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Real True Solar Panel Output

June 4th, 2012


After living off the grid now for the last 4 weeks full time, I am getting a better idea of the true solar panel output during any given time of the day. I can also see how rain or cloudy weather affects the solar panel output. When you buy a solar panel, you see a wattage rating on it. But the real solar panel output is a totally different story.

I have two homemade solar panels, each rated at 65 Watts. That means I should have about 130 Watts total energy output during every hour of the day. At 12 Volts DC, that means about 10.8 Amps of power being put into the batteries every sunny hour. But the reality is much different.

First of all, your solar panels (or cells) were tested at the factory under a bright light simulating full direct sunlight with no clouds. This would be the optimum condition for maximum output. Of course, we rarely have that condition except for a couple hours each day when the sun is directly overhead and there are no clouds.

I just installed a high precision Amp meter in my charging system and was totally shocked to find that I am only getting about 3 Amps output with the sun directly overhead and no clouds. At any other time of day there are about 1 to 2.5 Amps output. If it is raining or cloudy, I get about 1 to 1.5 Amps. That means I get between 10% to 30% of my solar panels rated energy output at any given time!

I have checked and re-checked all of the wires and connections. There is nothing wrong. And I am not alone in this. Most off grid power systems do not produce anywhere near their rated energy output.

But why then do we not get the full power output to the batteries?

There are a few different factors that influence total solar panel output.

First of all, the sun is moving (well, we are). The solar panels are only getting direct full sunlight for a couple hours each day. That is the easy one to figure out. To remedy this you need a solar tracking controller which moves the complete solar panel array so that it is always facing directly into the sun at any given time of the day. But these cost money or are complicated to make yourself. They need to be rugged in order to survive extreme winds and storms.

The next problem is that solar panels are made to produce about 18 Volts. This is so that when the sun is not directly overhead, the panels are producing at least enough voltage to charge your batteries a bit. Lead acid 12 Volt batteries need about 14 Volts to charge them. If your panels are producing 18 Volts, but your batteries require 14 Volts, then you are just dumping all the excess energy. It is wasted. Your solar panels are forced down to 14 Volts. It is even worse when your batteries are lower. At 12 Volts you loose even more potential energy because you force the solar panels down to the battery voltage of 12 Volts. Anything above 12 Volts is lost. Of course, any voltage below your battery voltage is lost as well. This means on cloudy or rainy days, mornings and evenings, you may get nothing.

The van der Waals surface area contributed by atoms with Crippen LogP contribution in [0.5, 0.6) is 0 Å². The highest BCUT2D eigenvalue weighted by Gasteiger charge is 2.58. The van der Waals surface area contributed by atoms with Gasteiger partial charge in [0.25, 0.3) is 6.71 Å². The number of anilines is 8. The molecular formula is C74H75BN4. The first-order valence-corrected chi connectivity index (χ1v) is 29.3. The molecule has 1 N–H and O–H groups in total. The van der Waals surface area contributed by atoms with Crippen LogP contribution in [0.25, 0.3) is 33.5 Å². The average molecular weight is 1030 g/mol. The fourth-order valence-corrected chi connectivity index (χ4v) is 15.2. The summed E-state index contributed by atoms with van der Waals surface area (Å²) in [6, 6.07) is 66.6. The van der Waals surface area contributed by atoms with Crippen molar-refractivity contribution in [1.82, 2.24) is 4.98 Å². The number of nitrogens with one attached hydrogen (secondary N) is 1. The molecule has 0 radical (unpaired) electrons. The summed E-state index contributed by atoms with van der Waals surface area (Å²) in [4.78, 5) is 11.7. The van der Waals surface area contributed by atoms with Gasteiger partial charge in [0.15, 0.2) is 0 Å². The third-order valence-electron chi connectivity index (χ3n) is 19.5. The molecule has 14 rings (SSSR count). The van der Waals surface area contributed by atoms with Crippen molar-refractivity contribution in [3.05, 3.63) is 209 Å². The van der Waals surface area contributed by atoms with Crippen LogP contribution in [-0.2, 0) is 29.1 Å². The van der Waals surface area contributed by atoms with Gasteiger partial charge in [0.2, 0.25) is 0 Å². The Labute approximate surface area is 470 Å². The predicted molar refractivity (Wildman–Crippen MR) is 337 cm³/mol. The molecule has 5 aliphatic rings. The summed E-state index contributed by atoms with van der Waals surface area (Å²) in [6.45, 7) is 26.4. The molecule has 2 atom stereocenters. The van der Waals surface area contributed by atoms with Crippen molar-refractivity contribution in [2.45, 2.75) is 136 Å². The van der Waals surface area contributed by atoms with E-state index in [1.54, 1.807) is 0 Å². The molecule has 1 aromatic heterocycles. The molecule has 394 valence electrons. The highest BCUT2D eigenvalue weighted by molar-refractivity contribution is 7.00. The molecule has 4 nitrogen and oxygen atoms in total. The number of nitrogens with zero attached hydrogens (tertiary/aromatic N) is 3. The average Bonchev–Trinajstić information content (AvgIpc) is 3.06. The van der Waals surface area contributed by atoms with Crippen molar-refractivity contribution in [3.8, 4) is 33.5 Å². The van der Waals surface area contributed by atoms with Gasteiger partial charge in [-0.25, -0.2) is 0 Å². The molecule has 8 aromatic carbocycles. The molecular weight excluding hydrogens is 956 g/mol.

The solution is a MPPT solar charge controller. This is a Maximum Power Point Tracking charge controller. This device monitors your solar panel output voltage and the battery voltage. When the solar panels are producing less than the battery voltage, they boost the voltage, while reducing the current and charge the batteries. When the solar panel output is higher than your battery voltage, the MPPT controller reduces the solar panel output voltage while increasing the current into your batteries. What is does in essence is matches the solar panel output voltage to your battery output voltage to get maximum charging current at any given solar panel voltage. These are also very expensive.

Due to the costs many solar energy systems do not include either solar tracking controllers or MPPT controllers. But at $5 to $10 per Watt, that is a lot of wasted energy. Take my example numbers and extend them out to a 1,000 Watt solar array. That means that for an initial investment of as much as $10,000 I may only get about 100 Watts to 300 Watts of total solar energy output at any given time. These numbers are averaged for a northern climate and throughout a variety of weather conditions. Sunny states will get much better output.

Now the cost of a solar tracking controller and a MPPT controller seem more reasonable.

I will be building both of these in the coming months. Living off the grid on 1 – 3 Amps of power is a joke. Ask any auto mechanic and he will confirm that this in nothing for a battery. I get about 300 Watts of total usable energy a day. A common desktop computer uses 300 Watts (per hour minimum). Your light bulb uses 100 Watts. Run a light for three hours and that is all I have.

Well, anyway, this blog post is being typed on a laptop that is charged by off grid power. It is a clean, challenging and fun way of life to say the least.

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Troy Reid


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